To Ridley Road market in Dalston. The better half says that her and my eyebrows are out of control. There are several places in Ridley Road where they will thread your eyebrows for you. I am aware that there are those who would snort in derision at the idea of a grown man doing any such thing, but I like the look of respect that the girls who do the threading give me – a man being prepared to put up with a little pain – I like the attention, and I quite like having dreamboat eyebrows though I usually forget to check in the mirror; the top bit of the spectacles gets in the way, and taking them off specially does seem vain.
And I like to watch the passing scene in Dalston: the Rastas, the impossibly haughty women, the thought that we might buy a couple of catfish to have for our tea.
Once we went on a Sunday and in the only place open two young Pakistani girls were working under the eyes of an assortment of brothers, fathers and uncles, lounging on various sofas, who told me that there was no question of their girls working on the eyebrows of a man. The clear implication was that once she applied her thread, either she or I – in the worst case mutually – would be overcome by lust. I could have reassured them, had they listened. For all its benefits, having the hair pulled out of your face by the roots will be sexually arousing only for a minority.
Ten years ago, in New York, in a city recently ravaged by friends of Osama bin Laden, we had tattoos done. Tattoos hurt less than eyebrow threading. But the man in the tattoo parlour made a drama out of it. He said, “It’ll hurt so much the only reason you won’t pass out is you know I’d have your wallet.”
Next March is the tenth anniversary of our marriage and we have been thinking what to do to celebrate it, a party in Clerkenwell, renewing our vows knee-deep in the Ganges, that sort of thing. It occurs to me that the best thing would be a brace of new tattoos. I wonder if the Church has a position on the subject.
Some time ago I had lunch with my friend David L. I was attempting to convince him of the virtues of the Good Abbé, Franz Liszt, of which I had recently become convinced. ‘Bling, in my view,’ said David, ‘musical bling.’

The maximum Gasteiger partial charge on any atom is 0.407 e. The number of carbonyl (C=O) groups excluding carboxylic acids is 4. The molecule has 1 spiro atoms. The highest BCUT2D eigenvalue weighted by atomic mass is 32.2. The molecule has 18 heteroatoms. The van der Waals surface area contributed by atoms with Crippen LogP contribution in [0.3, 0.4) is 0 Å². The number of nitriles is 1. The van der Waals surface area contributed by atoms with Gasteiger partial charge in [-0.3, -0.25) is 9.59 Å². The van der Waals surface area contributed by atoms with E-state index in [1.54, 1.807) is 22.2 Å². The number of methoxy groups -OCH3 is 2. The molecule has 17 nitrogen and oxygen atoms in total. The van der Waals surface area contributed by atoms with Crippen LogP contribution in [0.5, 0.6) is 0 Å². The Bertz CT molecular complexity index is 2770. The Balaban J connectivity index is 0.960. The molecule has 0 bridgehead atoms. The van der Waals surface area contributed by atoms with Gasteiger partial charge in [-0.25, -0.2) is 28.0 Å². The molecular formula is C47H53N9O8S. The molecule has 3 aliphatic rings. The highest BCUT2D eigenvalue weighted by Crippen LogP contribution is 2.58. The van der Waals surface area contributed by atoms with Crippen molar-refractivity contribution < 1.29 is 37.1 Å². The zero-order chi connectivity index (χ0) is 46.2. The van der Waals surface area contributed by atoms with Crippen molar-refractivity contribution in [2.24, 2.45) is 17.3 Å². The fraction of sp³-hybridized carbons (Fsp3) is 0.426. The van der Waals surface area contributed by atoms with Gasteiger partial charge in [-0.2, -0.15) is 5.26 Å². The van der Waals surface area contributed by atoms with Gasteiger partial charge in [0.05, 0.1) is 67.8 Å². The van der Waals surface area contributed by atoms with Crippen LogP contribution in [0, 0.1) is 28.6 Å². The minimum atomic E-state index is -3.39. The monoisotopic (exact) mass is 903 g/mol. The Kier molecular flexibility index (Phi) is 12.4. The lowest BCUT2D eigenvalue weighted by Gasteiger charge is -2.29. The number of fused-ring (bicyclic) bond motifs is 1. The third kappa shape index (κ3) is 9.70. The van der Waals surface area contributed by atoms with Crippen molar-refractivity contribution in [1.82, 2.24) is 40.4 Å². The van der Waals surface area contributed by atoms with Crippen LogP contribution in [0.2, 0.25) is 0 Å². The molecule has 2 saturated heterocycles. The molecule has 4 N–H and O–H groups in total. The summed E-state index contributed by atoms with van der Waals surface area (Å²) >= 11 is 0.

He said that he preferred the music of Tomas Luis de Victoria, of whom I hadn’t heard. I assumed that he was merely showing off and paid no attention. Recently I repeated the story to my friend Nick. He agreed. Liszt, he said, was laughably bad and Victoria was really very good.
Both Liszt and Victoria were very junior functionaries in the Catholic Church. Victoria was so in the way of business. He earned his living as a choir-master in a Convent of the Barefoot Clares outside Madrid. Liszt became an abbé late in life. It was a position below the priesthood, not to be confused with that of ‘abbot’, that did not require anything from him in the way of sacerdotal duties but entitled him to swan around in black robes, an opportunity that he did not neglect. Apart from that they have little in common. Indeed they are separated by nearly four hundred years.
Madrid in Victoria’s day was an imperial capital. The Barefoot Clares in question were apparently ladies of the very best families, and the shoes that they went without those of the best designers of the day. Notwithstanding this metropolitan background, not, as it happens, unlike Liszt’s, Victoria wrote music that is piercingly lovely, intense and unworldly. It harks back to medieval plainsong and combines it with the sort of unaccompanied part-singing where absolutely anything might happen, and he puts it together with absolute sureness so that once heard it sounds inevitable.
So far I’ve listened to his Requiem Mass of 1605, as recommended by Nick. It’s going to be an adventure finding out more.
I still like Liszt too.
Taking the dog for a walk around the block. He has become self-conscious since I referred to his ironic semi-divinity. Explain irony to me again, he says. I tell him it’s not for dogs, and then feel guilty. Am I stereotyping again?
To change the subject I encourage him to play the game of looking in the windows and telling the real art on the walls from bad art. Having the dog in tow helps. As he busies himself at the lamp post I have to stop and I have an excuse to gaze, as if idly, in the windows. Bad art includes all sorts of things: Peter Jones art, repro art, art that ingratiates itself, harangues or shows off. Real art is simply what when you see it it goes ‘ping!’. The challenge is working out which is which through dirty windows and reflections and at a distance. Tentative decisions are changed, walk by walk; some provisional assessments remain provisional. Is that a Picasso lithograph or is it just a bull-fight lithograph? Is that painting of a cow amusing or just silly? And of course there is no likely opportunity to see the pictures close up and check.
The dog declines huffily to join in. Three reasons, he says.
You can’t see so well from pavement level.
Perspective became understood by human beings in the glorious first flowering of the Italian Renaissance. Dogs haven’t got here yet.
Dogs are colour blind.